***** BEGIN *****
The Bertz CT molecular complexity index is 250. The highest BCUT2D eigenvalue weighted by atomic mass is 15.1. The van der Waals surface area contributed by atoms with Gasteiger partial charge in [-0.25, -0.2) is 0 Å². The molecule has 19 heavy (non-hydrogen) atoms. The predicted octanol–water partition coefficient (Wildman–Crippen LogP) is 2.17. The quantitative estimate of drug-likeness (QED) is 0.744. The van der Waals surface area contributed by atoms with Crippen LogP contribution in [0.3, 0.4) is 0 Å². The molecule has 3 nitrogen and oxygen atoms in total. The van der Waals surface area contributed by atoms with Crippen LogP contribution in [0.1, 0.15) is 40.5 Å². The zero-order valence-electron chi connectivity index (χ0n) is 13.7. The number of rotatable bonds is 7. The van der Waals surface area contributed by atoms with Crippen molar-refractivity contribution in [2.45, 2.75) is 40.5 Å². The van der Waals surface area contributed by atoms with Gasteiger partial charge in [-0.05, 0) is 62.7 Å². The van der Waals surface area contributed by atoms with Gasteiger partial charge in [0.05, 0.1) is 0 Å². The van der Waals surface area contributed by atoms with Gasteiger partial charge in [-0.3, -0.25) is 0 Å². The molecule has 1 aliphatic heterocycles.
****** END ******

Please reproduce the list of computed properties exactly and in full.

The Bertz CT molecular complexity index is 250. The highest BCUT2D eigenvalue weighted by atomic mass is 15.1. The van der Waals surface area contributed by atoms with Gasteiger partial charge in [-0.25, -0.2) is 0 Å². The molecule has 19 heavy (non-hydrogen) atoms. The predicted octanol–water partition coefficient (Wildman–Crippen LogP) is 2.17. The quantitative estimate of drug-likeness (QED) is 0.744. The van der Waals surface area contributed by atoms with Crippen LogP contribution in [0.3, 0.4) is 0 Å². The molecule has 3 nitrogen and oxygen atoms in total. The van der Waals surface area contributed by atoms with Crippen LogP contribution in [0.1, 0.15) is 40.5 Å². The zero-order valence-electron chi connectivity index (χ0n) is 13.7. The number of rotatable bonds is 7. The van der Waals surface area contributed by atoms with Crippen molar-refractivity contribution in [2.45, 2.75) is 40.5 Å². The van der Waals surface area contributed by atoms with Gasteiger partial charge in [-0.05, 0) is 62.7 Å². The van der Waals surface area contributed by atoms with Gasteiger partial charge in [0.05, 0.1) is 0 Å². The van der Waals surface area contributed by atoms with Gasteiger partial charge in [-0.3, -0.25) is 0 Å². The molecule has 1 aliphatic heterocycles.